By Timothy Karr
During a panel discussion at the Las Vegas Consumer Electronics Show, AT&T’s top lobbyist said the company was ready to implement new technologies that would allow it to inspect and filter Web traffic.
James Cicconi, AT&T’s senior vice president for external and legal affairs, said that the time was right to start filtering for content at the network level. “We think a network-based solution is the optimal way to approach this,” Cicconi said, according to a New York Times reporter who attended the panel.
It’s no secret that major ISPs have been working with technology companies such as Cisco to filter content with deep-packet-inspection software. Last year, AT&T revealed its plans to work with MPAA, RIAA and broadcasters to use and deploy “digital fingerprinting techniques.
According to public statements, their rationale for playing traffic cop is to ferret out pirated content: sniffing through our digital packets for material that infringe on copyright.
Can You Trust the Filter?
But the technology can be used for other purposes, and the phone giant has shown that it has no qualms invading our communications to hand over our private records to government, or censor speech or block service “without prior notice and for any reason or no reason.”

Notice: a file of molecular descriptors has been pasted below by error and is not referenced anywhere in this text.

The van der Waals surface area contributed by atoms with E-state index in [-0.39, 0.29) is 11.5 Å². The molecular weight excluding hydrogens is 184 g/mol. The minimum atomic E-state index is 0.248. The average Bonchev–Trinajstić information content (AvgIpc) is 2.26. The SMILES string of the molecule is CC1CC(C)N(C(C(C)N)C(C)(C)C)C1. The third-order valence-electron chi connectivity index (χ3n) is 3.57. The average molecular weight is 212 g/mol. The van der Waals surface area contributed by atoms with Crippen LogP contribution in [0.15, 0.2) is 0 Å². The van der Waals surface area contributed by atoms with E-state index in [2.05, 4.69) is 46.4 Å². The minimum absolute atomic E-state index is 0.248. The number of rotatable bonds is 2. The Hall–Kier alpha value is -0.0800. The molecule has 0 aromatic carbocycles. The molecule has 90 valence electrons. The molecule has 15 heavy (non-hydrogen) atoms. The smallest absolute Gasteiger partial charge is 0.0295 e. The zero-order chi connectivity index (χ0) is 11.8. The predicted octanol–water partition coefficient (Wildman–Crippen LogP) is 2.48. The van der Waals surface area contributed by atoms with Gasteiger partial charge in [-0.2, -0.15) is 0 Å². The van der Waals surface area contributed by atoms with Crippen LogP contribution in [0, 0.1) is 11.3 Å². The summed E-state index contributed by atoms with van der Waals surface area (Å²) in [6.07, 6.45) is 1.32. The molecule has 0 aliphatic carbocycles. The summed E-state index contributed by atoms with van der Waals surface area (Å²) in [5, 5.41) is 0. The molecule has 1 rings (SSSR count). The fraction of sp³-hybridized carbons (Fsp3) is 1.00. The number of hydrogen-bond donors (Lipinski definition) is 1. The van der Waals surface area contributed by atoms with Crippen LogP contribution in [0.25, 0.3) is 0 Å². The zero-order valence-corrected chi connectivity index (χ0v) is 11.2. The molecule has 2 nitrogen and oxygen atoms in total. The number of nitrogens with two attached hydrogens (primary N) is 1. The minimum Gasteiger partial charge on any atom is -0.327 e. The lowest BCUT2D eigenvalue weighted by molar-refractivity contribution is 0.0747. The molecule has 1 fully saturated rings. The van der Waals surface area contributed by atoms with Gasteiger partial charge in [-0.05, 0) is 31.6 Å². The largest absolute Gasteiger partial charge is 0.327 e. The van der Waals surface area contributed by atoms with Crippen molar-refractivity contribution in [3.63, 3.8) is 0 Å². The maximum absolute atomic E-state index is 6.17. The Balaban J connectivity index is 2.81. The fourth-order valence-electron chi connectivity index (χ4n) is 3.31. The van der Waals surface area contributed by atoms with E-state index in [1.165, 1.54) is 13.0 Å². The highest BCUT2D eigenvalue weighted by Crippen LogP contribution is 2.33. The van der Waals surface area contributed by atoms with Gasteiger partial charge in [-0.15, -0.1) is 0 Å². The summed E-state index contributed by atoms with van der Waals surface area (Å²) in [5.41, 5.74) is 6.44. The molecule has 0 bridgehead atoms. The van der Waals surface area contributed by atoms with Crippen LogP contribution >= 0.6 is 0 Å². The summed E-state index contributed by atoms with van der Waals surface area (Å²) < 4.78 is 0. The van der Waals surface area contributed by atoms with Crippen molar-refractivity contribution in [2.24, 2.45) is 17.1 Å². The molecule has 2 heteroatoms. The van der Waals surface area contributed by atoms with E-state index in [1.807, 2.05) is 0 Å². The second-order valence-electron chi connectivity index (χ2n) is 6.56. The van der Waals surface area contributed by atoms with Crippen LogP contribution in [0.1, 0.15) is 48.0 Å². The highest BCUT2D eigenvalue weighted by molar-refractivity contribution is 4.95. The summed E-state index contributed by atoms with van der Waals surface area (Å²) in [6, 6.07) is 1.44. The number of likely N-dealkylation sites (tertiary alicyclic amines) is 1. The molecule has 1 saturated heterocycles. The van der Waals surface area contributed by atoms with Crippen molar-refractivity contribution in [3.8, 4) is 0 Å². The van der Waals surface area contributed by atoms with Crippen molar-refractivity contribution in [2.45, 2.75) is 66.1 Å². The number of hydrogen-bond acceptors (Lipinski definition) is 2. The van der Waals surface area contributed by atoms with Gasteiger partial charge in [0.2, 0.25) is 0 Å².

AT&T has also touted plans to become gatekeepers to the Web with public relations bromides about “shaping” Web traffic to better serve the needs of an evolving Internet.
In reality, Cicconi and his cohorts within the entertainment industry are waging a quiet campaign to control how video and other rich content gets distributed via the Web. The popular trend in video, however, is streaming in the opposite direction. More and more people are becoming their own creators and distributors of homespun video content. YouTube now boasts more than 100 million views each day, but it is just the beginning of this revolution.
Peer-to-peer traffic is spreading via popular technologies like BitTorrent and Gnutella, which allow users to upload and share videos, music and other rich media without a middleman or content gatekeeper. The bulk of this traffic is legal.
Peer-to-Peer Traffic ‘Not Acceptable’
Also at the Las Vegas panel was NBC Universal’s general counsel Rick Cotton, who told the Times that the volume of peer-to-peer traffic online was “overwhelming.”
“That clearly should not be an acceptable, continuing status,” Cotton said, and AT&T seems more than happy to step in.
These executives’ vision of a better Internet �” AT&T’s “Your World Delivered” �” is not one that is shared by the more than 1.5 million people who have spoken out in favor of a neutral, open and free-flowing Internet.
For us, the Internet isn’t about one company delivering our world or filtering our content. It’s about simply offering a high-speed connection at reasonable rates �” and then getting out of our way.
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